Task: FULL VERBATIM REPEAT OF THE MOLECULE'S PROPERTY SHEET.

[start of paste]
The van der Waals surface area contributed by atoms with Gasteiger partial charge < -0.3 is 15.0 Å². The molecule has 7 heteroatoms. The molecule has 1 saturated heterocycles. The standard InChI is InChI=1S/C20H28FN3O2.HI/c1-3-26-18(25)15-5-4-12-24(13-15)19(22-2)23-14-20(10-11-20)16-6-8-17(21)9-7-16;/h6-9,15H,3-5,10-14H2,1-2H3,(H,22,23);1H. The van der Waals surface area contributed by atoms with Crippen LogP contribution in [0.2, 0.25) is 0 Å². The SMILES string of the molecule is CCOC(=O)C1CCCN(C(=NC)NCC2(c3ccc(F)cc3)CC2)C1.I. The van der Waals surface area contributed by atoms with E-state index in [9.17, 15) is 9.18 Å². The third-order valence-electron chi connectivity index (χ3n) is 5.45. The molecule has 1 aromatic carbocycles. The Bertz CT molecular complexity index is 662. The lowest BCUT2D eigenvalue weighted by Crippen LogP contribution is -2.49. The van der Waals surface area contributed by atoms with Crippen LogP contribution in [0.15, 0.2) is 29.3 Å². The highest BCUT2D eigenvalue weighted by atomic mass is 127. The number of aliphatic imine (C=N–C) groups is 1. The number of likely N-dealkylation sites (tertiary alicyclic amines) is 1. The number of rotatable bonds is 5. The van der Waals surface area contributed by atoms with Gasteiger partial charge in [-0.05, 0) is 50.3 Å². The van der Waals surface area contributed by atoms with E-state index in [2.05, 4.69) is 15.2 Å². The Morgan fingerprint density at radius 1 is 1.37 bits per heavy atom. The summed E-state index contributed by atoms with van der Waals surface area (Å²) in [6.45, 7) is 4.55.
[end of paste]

The van der Waals surface area contributed by atoms with Gasteiger partial charge < -0.3 is 15.0 Å². The molecule has 7 heteroatoms. The molecule has 1 saturated heterocycles. The standard InChI is InChI=1S/C20H28FN3O2.HI/c1-3-26-18(25)15-5-4-12-24(13-15)19(22-2)23-14-20(10-11-20)16-6-8-17(21)9-7-16;/h6-9,15H,3-5,10-14H2,1-2H3,(H,22,23);1H. The van der Waals surface area contributed by atoms with Crippen LogP contribution in [0.2, 0.25) is 0 Å². The SMILES string of the molecule is CCOC(=O)C1CCCN(C(=NC)NCC2(c3ccc(F)cc3)CC2)C1.I. The van der Waals surface area contributed by atoms with E-state index in [9.17, 15) is 9.18 Å². The third-order valence-electron chi connectivity index (χ3n) is 5.45. The molecule has 1 aromatic carbocycles. The Bertz CT molecular complexity index is 662. The lowest BCUT2D eigenvalue weighted by Crippen LogP contribution is -2.49. The van der Waals surface area contributed by atoms with Crippen LogP contribution in [0.15, 0.2) is 29.3 Å². The highest BCUT2D eigenvalue weighted by atomic mass is 127. The number of aliphatic imine (C=N–C) groups is 1. The number of likely N-dealkylation sites (tertiary alicyclic amines) is 1. The number of rotatable bonds is 5. The van der Waals surface area contributed by atoms with Gasteiger partial charge in [-0.05, 0) is 50.3 Å². The van der Waals surface area contributed by atoms with E-state index in [2.05, 4.69) is 15.2 Å². The Morgan fingerprint density at radius 1 is 1.37 bits per heavy atom. The summed E-state index contributed by atoms with van der Waals surface area (Å²) in [6.45, 7) is 4.55.